Event date & time:
08.05.2020 at 17:21
BREAKFAST WITH HUNTER (DVD)
The Film REVIEW
Dr. Hunter S. Thompson’s fortified compound is located somewhere in Aspen, Colorado and is commonly known as "The Owl Farm." It is a temple of quirkiness and idiosyncrasy. Peacocks strut idly about, inflatable sex dolls with gaping mouths gawk at passersby, and bizarre sculptures are randomly strewn about Thompson’s front yard. Amidst all of this is Thompson himself wearing enormous dark sunglasses, a gaudy Hawaiian shirt, and sporting his trademark cigarette holder. Known as the founder of gonzo journalism and a literary maverick, it’s no surprise that one would want to create a documentary that delves into the life and mystery of Hunter S. Thompson. It is only surprising that it has taken this long for such a documentary to be made.
Director Wayne Ewing (Original Diner Guys, TV’s Homicide: Life on The Streets) was granted unprecedented access to Thompson’s compound and personal life. Ewing focuses primarily on Thompson’s war with the Aspen police department to beat a drunk driving charge and his involvement with the making of Terry Gilliam's film version of Fear and Loathing In Las Vegas. The cinema verite style Ewing employed in working with director Barry Levinson (Avalon) on television’s Homicide is effectively used in Breakfast with Hunter. The proximity with which Ewing films Thompson invites the audience into the life of Hunter S. Thompson in an intensely personal and intimate way while simultaneously not becoming intrusive.
Ewing captures Thompson in his home having heated arguments with the screenwriters of Gilliam's film. We meet Ralph Steadman, the artist whose images are bound inextricably to Fear and Loathing In Las Vegas. Ewing also captures a number of interesting interactions between star Johnny Depp (Pirates of the Caribbean) and Thompson as Depp prepares to play the screen version of Thompson. Ewing films an evening spent with Hunter S. Thompson at Depp’s infamous Viper Room. We are also granted access to the 25th anniversary celebration of the publication of Fear and Loathing In Las Vegas in New York. Breakfast with Hunter could be considered a lengthy road trip with Thompson sans mescaline, marijuana, and whiskey.
The presence of numerous celebrities, publishing magnates, and editors does little to distract one from the compelling persona that is Hunter S. Thompson. To describe this gonzo journalist as fiercely individualistic is to barely scratch the surface of Thompson’s enigmatic personality. Thompson shows time and again his disdain for what he perceives to be contrived societal conventions. Thompson carries a full bottle of whiskey with him wherever he goes. He shoots a fire extinguisher at former colleagues.
It is Thompson’s clear brilliance as a writer that allows him to get away with such uncouth and sometimes crass behavior. He never minces words. There are some wonderful moments in the film (download the live wallpaper from your favorite films) in which Johnny Depp and John Cusack (High Fidelity) read some of Thompson’s work. Thompson’s bizarrely unique perspective comes through with such lucidity in these moments. Thompson could likely find a transcendent way of writing about a cardboard box. I was thankful that other actors read aloud some of Thompson’s work, as understanding Thompson’s drug and alcohol addled utterances is quite challenging at times. Fortunately, one of the features included in the special edition DVD are subtitles for Thompson’s low, guttural mutterings.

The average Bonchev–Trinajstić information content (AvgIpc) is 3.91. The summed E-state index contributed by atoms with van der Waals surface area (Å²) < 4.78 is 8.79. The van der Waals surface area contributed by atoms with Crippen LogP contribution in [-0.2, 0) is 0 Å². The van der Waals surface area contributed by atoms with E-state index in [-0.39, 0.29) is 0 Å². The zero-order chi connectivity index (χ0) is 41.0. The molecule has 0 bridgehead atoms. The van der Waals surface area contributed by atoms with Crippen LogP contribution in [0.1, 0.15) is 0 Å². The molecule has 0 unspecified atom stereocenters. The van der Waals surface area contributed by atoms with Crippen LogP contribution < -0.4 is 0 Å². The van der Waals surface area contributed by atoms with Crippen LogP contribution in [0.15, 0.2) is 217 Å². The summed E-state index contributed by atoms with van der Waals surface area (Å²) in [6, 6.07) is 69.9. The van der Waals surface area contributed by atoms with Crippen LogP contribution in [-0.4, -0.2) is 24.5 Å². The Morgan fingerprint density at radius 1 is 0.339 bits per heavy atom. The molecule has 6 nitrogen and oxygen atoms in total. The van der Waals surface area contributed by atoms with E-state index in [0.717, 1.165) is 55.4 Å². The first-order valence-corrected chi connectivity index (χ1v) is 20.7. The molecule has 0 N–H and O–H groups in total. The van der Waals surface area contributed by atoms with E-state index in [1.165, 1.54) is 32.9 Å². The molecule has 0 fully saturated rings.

One of the other nice features included in the DVD are readings of Thompson’s short story "Screwjack" and excerpts of Rum Diary and Fear and Loathing In America. These readings are primarily performed by P.J. O’ Rourke and actor Don Johnson. They're particularly useful for any viewer who doesn't have at least a vague familiarity with Thompson’s writing. "Gonzo" is defined as "Idiosyncratically subjective characterized by subjective interpretation and exaggeration." These readings evocatively convey how idiosyncratically subjective Thompson’s work is. O’Rourke astutely draws a parallel between abstract expressionist painter Jackson Pollock and Thompson. While there are many imitators no one has yet to match the distinct signature style that Hunter S. Thompson exhibits.
Breakfast with Hunter is an engaging and entertaining portrait of one of the most talented journalists of our time. However, Ewing did little more than reinforce the general perception of Hunter S. Thompson as a brilliant eccentric with this film. I would have found the film infinitely more compelling if Ewing had elected to delve a bit more into Thompson’s distant past, family, and upbringing. I came away from this film wanting to know much more about what shaped and molded such a unique and distinctive perspective. That being said, Breakfast with Hunter provides some satiation and teases the palate.